I also added Calendula (Calendula officinalis), Nasturtium, Alyssum and Borage (Borago officinalis) inside the fence this year.  These flowers help draw in good insects and create a much livelier look for the vegetable garden.  If the vegetable yield is the same as last year but has more bad bugs than good ones, the flowers will stay outside the fence next year.  We already have birds patrolling and they have been working out pretty well.  This year, we are experimenting with having good insects patrol.  We’ll see how that works out.

Trellis for Italian beans along the walkway
Calendula mixed in with basil and tomatoes
Nasturtium, Squash, Scarlet Emperor bean, Borage and Strawberry squeeze in together.
Bitter melon entwines itself along the fence
Self-sown Cherry tomato, Swiss chard and Scallion
Trellis for Asian Long bean with Alyssum at the base

Salad

First Salad of the Season

That magic moment we wait for every spring has finally arrived, consuming the first salad of the season from our garden.  Don’t get me wrong, we eat salad all the time but no supermarket salad can equal five minutes of picking fresh greens from our backyard.

Garlic, pak choi and a lot of arugula.

Organically grown, without pesticide, crispy, crunchy greens give us great satisfaction.  We aren’t just satisfying our palate but our minds as well; a sense of accomplishment arises.  When you are able to walk out to your backyard or down to the basement (ginger & kaffir lime leaves) and pick your fresh produce, you can feel a lot closer to the earth.  The food seems to taste better.  You may think I romanticize this, but it’s true for most people.  You feel accomplished because you see the outcome of your work within a short period of time, the product of your labor you actually enjoy eating.  You also gain a sense of independence from mega-supermarket chains that otherwise dictate what you should or shouldn’t eat.

We cheated a bit on our first dish.  I added tomato and bell pepper in it since our tomato and peppers are still little seedlings.  It was a great lunch….a fulfilling one too.

Here is our Shrimp Salad

  • Fresh shrimp, cooked and peeled.
  • Fresh greens (lettuce, arugula, dill, radish..these are what we have now, but you can use any fresh greens you like). 
  • Tomato
  • Pepper
  • Fresh squeezed lime or lemon juice. (Squeeze it yourself, not from the bottle, it tastes better.)
  • Two mint leaves, finely chopped. Too much mint will fight with the dill.
  • A clove of garlic.
  • Chili pepper. (Just to add a spicy taste.  Skip this if you can’t take hot pepper)
  • Soy sauce
Voila; the end product

Clean all the vegetables, spin dry, toss.  Keep a couple of dill leaves for decoration. Crush garlic and chili pepper in a mortar then transfer the mix to a small bowl (big enough to accommodate the shrimp), add soy sauce and lime juice.  Adjust the ingredients to taste.  Add cooked shrimp to the sauce, mix them well.  Add chopped mint and toss.  

Put salad on the plate, top with the shrimp you just mixed.  Decorate with dill.  If you have any liquid left in the bowl, pour it over the salad.  Done!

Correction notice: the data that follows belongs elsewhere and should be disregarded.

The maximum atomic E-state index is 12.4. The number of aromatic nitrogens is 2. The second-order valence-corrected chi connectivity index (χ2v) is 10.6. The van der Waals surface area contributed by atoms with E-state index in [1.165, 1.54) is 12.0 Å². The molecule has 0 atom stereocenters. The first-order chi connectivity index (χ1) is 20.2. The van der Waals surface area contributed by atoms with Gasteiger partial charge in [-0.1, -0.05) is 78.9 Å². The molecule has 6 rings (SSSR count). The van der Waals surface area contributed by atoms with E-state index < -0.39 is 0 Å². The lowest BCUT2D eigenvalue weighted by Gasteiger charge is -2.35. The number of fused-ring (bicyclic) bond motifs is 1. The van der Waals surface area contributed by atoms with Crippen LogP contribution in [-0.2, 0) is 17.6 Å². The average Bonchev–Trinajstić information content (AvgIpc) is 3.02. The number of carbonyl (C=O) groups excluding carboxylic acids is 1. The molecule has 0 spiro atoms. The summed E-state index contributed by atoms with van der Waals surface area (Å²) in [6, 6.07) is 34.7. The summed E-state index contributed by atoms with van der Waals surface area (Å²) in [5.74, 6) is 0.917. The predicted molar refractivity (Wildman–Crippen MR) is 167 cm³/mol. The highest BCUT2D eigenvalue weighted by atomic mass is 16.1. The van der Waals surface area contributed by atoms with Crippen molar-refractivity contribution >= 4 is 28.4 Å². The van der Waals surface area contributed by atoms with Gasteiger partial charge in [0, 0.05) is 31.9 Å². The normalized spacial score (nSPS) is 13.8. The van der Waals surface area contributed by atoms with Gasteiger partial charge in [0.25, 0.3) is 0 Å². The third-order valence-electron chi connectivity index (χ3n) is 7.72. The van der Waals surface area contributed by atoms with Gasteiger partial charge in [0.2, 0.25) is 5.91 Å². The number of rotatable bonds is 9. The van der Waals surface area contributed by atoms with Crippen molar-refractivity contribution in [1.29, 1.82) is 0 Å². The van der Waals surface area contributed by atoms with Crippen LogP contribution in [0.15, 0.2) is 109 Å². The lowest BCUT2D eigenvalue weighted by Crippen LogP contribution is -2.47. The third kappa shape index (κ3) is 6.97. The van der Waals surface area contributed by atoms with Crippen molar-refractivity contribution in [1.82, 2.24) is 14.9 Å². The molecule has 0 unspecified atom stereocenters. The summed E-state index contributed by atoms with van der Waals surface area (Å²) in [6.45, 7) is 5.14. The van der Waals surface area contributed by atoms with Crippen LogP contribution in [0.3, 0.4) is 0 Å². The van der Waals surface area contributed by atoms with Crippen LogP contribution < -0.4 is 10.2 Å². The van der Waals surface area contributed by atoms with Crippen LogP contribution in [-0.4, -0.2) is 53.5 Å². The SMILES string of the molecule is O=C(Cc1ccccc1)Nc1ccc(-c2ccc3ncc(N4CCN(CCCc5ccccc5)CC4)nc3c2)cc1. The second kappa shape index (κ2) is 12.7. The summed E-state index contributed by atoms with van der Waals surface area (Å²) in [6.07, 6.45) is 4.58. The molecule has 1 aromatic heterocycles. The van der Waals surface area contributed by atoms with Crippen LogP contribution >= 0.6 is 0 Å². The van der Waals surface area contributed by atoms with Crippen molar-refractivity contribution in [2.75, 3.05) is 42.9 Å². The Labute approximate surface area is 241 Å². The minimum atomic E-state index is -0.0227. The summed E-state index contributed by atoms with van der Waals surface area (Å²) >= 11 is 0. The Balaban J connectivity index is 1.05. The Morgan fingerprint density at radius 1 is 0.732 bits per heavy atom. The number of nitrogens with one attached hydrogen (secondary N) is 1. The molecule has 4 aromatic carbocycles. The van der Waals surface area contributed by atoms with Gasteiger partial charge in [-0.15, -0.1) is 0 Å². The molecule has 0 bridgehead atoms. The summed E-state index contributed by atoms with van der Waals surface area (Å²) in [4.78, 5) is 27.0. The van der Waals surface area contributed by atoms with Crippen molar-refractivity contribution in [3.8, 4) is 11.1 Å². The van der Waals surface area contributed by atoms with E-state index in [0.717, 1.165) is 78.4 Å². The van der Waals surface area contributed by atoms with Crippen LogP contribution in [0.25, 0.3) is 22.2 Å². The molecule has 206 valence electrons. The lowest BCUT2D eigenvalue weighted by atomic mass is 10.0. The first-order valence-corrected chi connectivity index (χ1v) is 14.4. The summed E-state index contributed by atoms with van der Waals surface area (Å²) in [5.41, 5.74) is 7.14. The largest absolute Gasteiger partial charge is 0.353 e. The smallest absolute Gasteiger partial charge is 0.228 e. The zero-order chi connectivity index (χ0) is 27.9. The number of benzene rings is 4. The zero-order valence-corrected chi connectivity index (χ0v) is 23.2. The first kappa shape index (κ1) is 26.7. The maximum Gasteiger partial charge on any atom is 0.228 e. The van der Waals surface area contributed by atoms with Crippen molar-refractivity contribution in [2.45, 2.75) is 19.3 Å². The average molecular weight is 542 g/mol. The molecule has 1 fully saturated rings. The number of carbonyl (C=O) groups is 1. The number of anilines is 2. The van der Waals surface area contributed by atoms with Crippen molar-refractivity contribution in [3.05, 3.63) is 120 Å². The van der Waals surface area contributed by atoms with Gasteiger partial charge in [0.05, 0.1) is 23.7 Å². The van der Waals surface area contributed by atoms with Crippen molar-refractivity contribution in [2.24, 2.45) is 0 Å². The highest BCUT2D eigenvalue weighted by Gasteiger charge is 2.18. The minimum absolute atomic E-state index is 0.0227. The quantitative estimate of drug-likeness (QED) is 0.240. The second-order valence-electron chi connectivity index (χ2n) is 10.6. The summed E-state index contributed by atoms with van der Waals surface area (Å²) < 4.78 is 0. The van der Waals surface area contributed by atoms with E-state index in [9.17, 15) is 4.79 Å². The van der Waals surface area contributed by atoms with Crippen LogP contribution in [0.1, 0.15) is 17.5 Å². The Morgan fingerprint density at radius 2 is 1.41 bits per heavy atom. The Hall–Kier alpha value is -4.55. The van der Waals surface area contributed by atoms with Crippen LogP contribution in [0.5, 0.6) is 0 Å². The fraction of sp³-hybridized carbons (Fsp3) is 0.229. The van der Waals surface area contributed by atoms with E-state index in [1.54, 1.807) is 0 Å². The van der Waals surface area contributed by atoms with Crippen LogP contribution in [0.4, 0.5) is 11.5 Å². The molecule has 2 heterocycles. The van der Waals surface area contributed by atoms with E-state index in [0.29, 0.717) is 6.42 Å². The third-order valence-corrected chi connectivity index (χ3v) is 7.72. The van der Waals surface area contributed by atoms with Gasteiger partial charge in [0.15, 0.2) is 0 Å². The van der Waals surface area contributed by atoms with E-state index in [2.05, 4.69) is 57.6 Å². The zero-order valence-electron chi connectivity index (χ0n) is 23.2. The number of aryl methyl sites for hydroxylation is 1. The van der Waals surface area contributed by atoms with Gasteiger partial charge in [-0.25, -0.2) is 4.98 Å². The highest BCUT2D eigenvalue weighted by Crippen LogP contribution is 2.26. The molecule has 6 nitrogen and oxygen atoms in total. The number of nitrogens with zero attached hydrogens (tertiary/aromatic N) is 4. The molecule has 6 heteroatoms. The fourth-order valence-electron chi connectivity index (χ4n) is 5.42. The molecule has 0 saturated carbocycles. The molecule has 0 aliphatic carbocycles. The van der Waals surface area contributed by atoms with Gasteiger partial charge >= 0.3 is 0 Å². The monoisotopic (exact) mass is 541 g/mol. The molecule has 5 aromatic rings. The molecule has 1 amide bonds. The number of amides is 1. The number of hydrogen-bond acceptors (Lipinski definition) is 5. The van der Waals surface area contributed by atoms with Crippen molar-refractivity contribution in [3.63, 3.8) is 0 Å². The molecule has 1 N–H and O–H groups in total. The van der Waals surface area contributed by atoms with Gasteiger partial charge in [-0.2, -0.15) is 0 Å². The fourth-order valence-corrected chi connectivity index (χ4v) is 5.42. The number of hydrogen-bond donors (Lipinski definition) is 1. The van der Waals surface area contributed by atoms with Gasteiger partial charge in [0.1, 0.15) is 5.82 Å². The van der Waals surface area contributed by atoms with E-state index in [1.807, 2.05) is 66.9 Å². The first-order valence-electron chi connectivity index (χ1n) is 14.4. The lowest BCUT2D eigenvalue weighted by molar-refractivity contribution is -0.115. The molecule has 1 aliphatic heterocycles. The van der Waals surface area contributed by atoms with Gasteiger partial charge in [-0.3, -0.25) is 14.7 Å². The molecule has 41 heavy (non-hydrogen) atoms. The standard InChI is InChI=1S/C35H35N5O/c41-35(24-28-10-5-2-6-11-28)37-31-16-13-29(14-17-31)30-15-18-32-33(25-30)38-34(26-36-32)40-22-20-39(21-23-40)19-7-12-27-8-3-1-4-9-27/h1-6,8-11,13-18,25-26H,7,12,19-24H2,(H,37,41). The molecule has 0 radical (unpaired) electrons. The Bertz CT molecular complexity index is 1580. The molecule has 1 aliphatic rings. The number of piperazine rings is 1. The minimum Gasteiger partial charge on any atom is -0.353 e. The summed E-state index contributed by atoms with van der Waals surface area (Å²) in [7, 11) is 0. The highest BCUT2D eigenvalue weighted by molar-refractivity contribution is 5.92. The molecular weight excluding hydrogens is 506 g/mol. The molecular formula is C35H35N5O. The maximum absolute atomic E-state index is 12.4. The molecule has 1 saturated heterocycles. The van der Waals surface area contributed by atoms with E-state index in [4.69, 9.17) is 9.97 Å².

Great with chilled chardonnay or beer.  Bon Appetite!

A Satisfying Day

Love Thy Neighbor

What did I do on my last day off?  I spent three quarters of my day creating a vegetable plot for my neighbor, Natalie.  I hadn’t planned to, I was actually trying to set up a platform for my bee hive when I saw my 79 year old neighbor in her driveway.  I walked across the lawn to say hi and chat a bit.  We talked the usual talk…her health, her family, my family and gardening.  When the subject came to gardening I could sense her disappointment.  The gentleman who worked her garden last year kept postponing his arrival and it had been over a month now.   She couldn’t do much bending herself to weed, let alone tilling .  I saw she had a lot of seedlings waiting, but couldn’t plant them all herself.  It would be more than her back could take.

Our garden is pretty much done at this point.  We have arugula, Pak choi, garlic, green onions, swiss chard, peas and a few more veggies growing while my friend Natalie’s remained a weed haven.  I’m just waiting for the weather to get warmer so I can put more heat loving vegetables in my plot and then bring the tropical plants up from our basement winter training camp.

I hated to see her disappointment so I offered to start her vegetable garden on the spot.  I started weeding, tilling, made a walkway down the middle laid out with hay for her convenience and put some chicken manure in the plot as fertilizer.  We both worked at this together and had fun.

What do I get out of this?  A lot of satisfaction just to see her look at it and smile.  Her vegetable plot is ready for her to plant in a couple of days when the chicken contribution dissolves in the soil.  Just to see that smile on her face and and the eagerness in her voice…of where she’ll put this or that vegetable, what she is going to do with the strawberries….and so on, makes it all worth it.

Most of all, just to see someone happy and to see the soil become fertile and productive again.

Finished plot in the back ground, more to do in the foreground